Deals show first fall for five years
Mackay facing £73m shortfall from property tax
Finance Secretary Derek Mackay will have to find £73 million to plug a shortfall in expected revenue from the Scottish Government’s new property tax.
A slowdown in commercial property transactions will leave the Holyrood administration short of the target it set in 2016/17 budget.
Ministers expected to generate £220m from commercial land and buildings transaction tax and there have been a number of recent warnings that this figure will not be reached.
With only February and March figures to be reported they still need £73m to meet expectations, a gap which the Scottish Property Federation says is “highly unlikely to be closed”.
Recent analysis from the SPF has shown that the total value of commercial property sales in Scotland declined 13% in 2016 – the first annual fall since 2012.
Commercial sales data from Registers of Scotland revealed that in Q4 of 2016 (Oct-Dec) the usual pre-Christmas boost in transactions was less pronounced, adding to a weakening demand for commercial properties reflecting a wider slowdown in the economy.
Scotland’s major cities, with the exception of Edinburgh, mirrored the national slow down. The commercial real estate market in Aberdeen continues to be a casualty of low oil prices with the market data for October to December 2016 showing a 15% decline in the number of properties sold when compared to the same period in 2015.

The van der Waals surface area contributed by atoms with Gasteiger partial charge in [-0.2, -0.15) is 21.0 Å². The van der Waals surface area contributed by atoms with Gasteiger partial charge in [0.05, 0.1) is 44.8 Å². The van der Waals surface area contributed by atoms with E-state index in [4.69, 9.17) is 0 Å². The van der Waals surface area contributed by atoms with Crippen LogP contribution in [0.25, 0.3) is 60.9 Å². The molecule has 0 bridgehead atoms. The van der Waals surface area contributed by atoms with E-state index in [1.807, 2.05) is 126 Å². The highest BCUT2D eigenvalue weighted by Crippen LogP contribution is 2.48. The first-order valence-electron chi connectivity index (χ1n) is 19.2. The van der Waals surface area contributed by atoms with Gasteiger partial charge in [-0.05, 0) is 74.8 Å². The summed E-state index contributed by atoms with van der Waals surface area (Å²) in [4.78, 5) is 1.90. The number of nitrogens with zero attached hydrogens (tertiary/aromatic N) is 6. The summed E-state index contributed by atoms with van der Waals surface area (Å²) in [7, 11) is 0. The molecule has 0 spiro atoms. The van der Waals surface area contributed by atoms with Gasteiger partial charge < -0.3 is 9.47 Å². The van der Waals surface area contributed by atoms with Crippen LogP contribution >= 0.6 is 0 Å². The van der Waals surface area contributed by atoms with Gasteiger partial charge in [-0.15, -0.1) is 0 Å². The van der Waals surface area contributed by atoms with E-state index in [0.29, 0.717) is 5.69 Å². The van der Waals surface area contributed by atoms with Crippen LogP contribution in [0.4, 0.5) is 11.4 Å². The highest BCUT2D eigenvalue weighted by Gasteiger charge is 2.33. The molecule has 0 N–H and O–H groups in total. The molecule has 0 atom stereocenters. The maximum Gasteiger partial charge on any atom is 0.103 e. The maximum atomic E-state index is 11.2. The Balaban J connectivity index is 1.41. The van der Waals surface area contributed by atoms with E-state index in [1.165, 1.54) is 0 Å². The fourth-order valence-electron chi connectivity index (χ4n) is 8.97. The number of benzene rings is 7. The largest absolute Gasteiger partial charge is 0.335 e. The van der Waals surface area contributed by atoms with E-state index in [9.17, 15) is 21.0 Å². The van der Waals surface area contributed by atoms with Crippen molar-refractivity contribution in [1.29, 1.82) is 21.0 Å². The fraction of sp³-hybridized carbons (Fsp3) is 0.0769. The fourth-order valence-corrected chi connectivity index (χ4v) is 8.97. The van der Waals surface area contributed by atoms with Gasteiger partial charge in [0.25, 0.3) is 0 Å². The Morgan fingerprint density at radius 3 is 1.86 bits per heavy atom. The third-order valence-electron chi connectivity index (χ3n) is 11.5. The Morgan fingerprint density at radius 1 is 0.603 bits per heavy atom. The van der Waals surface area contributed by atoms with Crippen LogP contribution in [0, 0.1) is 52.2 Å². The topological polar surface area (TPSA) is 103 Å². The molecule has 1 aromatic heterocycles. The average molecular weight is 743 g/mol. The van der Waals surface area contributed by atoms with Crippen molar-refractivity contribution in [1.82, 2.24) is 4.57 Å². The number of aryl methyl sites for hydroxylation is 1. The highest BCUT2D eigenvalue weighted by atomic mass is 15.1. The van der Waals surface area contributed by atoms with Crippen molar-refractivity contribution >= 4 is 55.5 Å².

Glasgow witnessed a fall of 30% in commercial property transactions. In Edinburgh the market remained buoyant, with the number of commercial properties sold increasing by 2%.
SPF director David Melhuish (right) said: “A strong commercial real estate market is not only important for the Scottish economy as a whole, but also for the Scottish Government – as shown by recent LBTT revenue figures. We have to work collectively to ensure that we see activity and confidence levels in the commercial property markets boosted.
“We need to support commercial development to provide new offices, leisure and industrial buildings across Scotland that are right for modern businesses of all sizes. There are some fantastic developments such as Edinburgh St James but they are simply too few in number right now.
“A better resourced, motivated and higher performing planning service that is open to investment, combined with supportive business rates policies for new development are two proposals that would help to stimulate investment in the Scottish markets.”